Since the snowflakes are simulated, we also simulated names for the lines and stations in The Flube using a recurrent neural network (RNN) trained on the names of 622 London Underground and rail stations. We grouped the names into lines based on their perceived personality: Ropreyloo is playful with stations like East Picky and Morburble, Citylad is posh with Benley Chalk and Wanding & Barwest and stations like Bringe and Clapford along Bicksfilly are not likely to be popular tourist destinations.

The RNN is a more sophisticated version of a Markov model, which is a finite state automaton that can generate a letter (or a word) based on specific probabilities learned from a training set of letters (or words). The probability of transition is only based on the current state of the machine and doesn't use all the previous output. An RNN, on the other hand, combines a traditional neural network with an internal state. This state keeps track of all the previous inputs to the network and hence remembers the previous letters in the generated word. The RNN concept has been used to generate Shakespeare-like English, recipes and rap lyrics.

Figure 7. A sample of the snowflakes found at the t-SNE hex grid of each station in The Flube, showing the variation in shape within and between clusters. Credit: Martin Krzywinski and Jake Lever

We can use the Flube lines and stations to sample the t-SNE space (Figure 7), much like the sampling of parameter space shown in Figure 2. We assigned the line and station names in keeping with our impression of the shape of the snowflakes. The smaller (young) snowflakes were assigned the playful Ropreyloo line while the snowflakes in the north, which we thought of as a remote and harsh land, got Bicksfilly. It’s a long trip from Caster Gack to Clond (four transfers are required: Shindley, Abory Hoar, South Brock Dank and Chimsham).

Figure 8. The relationship between parameter values and t-SNE clustering. Each snowflake is drawn as a circle colored by the relative difference of the snowflake’s parameter with the median value. The lines of The Flube are superimposed to help interpret the variation in shape in Figure 7. Credit: Martin Krzywinski and Jake Lever

Figure 8 makes the connection between parameter values and the t-SNE clustering. The snowflake shapes on the t-SNE continent can now be interpreted by their parameters. For example, the island to the south (Ropreyloo) with small snowflakes corresponds to low θ and low ρ, high α and high β. The peninsula to the north (Bicksfilly) and island groupings to the east (Fimplee) with stellar plate snowflakes (high θ). The center of the land mass (Bestrict) was composed largely of fernlike dendrites (low ρ) and the southwest subcontinent (Rapincle) had many stellar dendrites (low α).

Figure 9. A hand-drawn interpretation of the t-SNE map in Figure 5. Geographical features encode parameter values: woods (low ρ), grassland (low β), marsh (low μ) and desert (high θ). The speed at which the snowflake grew (steps to reach full size, n) is encoded by mountains (high n) and ice cliffs (low n). All names are generated using an RNN trained on 257 names of countries. The Flube network is drawn as thin lines with stations as loops with cities (medium size text) placed at the location of station positions in Figure 6. Credit: Martin Krzywinski and Jake Lever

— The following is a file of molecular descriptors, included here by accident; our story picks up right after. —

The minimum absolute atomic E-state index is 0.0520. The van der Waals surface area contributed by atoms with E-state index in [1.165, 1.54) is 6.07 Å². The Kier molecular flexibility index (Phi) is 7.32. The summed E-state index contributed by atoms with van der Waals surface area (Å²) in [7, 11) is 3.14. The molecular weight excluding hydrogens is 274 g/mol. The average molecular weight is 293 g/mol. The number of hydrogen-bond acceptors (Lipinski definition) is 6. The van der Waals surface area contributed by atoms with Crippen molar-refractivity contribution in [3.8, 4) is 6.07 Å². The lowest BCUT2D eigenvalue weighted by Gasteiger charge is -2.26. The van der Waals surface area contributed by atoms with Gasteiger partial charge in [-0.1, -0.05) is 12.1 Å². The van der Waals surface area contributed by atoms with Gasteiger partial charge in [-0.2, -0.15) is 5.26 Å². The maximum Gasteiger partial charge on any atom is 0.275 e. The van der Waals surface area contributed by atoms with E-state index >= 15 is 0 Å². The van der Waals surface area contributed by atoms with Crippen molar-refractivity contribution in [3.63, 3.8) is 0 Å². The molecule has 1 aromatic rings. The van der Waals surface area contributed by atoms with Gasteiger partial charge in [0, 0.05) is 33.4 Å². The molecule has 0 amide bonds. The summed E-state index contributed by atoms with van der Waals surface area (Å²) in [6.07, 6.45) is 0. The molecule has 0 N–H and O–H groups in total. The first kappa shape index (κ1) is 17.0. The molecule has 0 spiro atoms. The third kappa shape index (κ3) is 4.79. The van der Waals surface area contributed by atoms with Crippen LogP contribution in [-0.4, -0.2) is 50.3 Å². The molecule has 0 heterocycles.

Once we had created the transit system, the next step was to imagine a whole world, which we called Neradia. By encoding parameter values as geographical features and using an RNN trained on 257 country names we generated a hand-drawn version (Figure 9) of the t-SNE map in the style of Tolkien. 

Even with a small training set like the 257 country names, the RNN output was extremely entertaining. Our favorites are regions of Conchar & Pobacia (northeast) and New Kain (north). The location of each station in The Flube was assigned a city name in keeping with the flavor of the station name. Clapford station is in the city of Hrerslag in the region of Molganlorgan and Abory Hoar is in the city of Sinnity in the region of Huzuuland. Curious RNN slips of the letter such as “islands” to “inlands” appear in the “Anevares Inlands”, which are a set of islands deep within the region of Talion Reputlic (a hilarious misspelling).

We’ve explored generating other text with RNNs in a collection we call the “unwords.” Your friends discouraged you from naming your first daughter Ginavietta Xilly Anganelel but you didn't listen. When you named your second daughter Nabule Yama Janda everyone wanted to know what your secret to having such successful children was. There’s plenty of choice for boys too: Babton Laarco Tabrit and Ferandulde Hommanloco Kictortick. Let’s hope none suffer from myconomascophobia, are never bitten by a cakmiran and aspire to be gabdologists.

The sample snowflake in Figure 1 was assigned the RNN output of Arenh Jerrus of Bosmen and drawn on the map based on its t-SNE position in the woods of the region of Bunkitan. The flake is important enough on The Flube map to have its dedicated connection called the Marled Aweway, which originates at Surd Harster on the Adingloo line.

Next time you’re in a snowstorm or hard at work shoveling (snow), say hello to the denizens of Neradia and think of a story to tell about your own data.

We’d like to thank Lisa Shiozaki and Rodrigo Goya for helpful discussions. High-resolution versions of the images included in this post can be viewed on Krzywinski's website.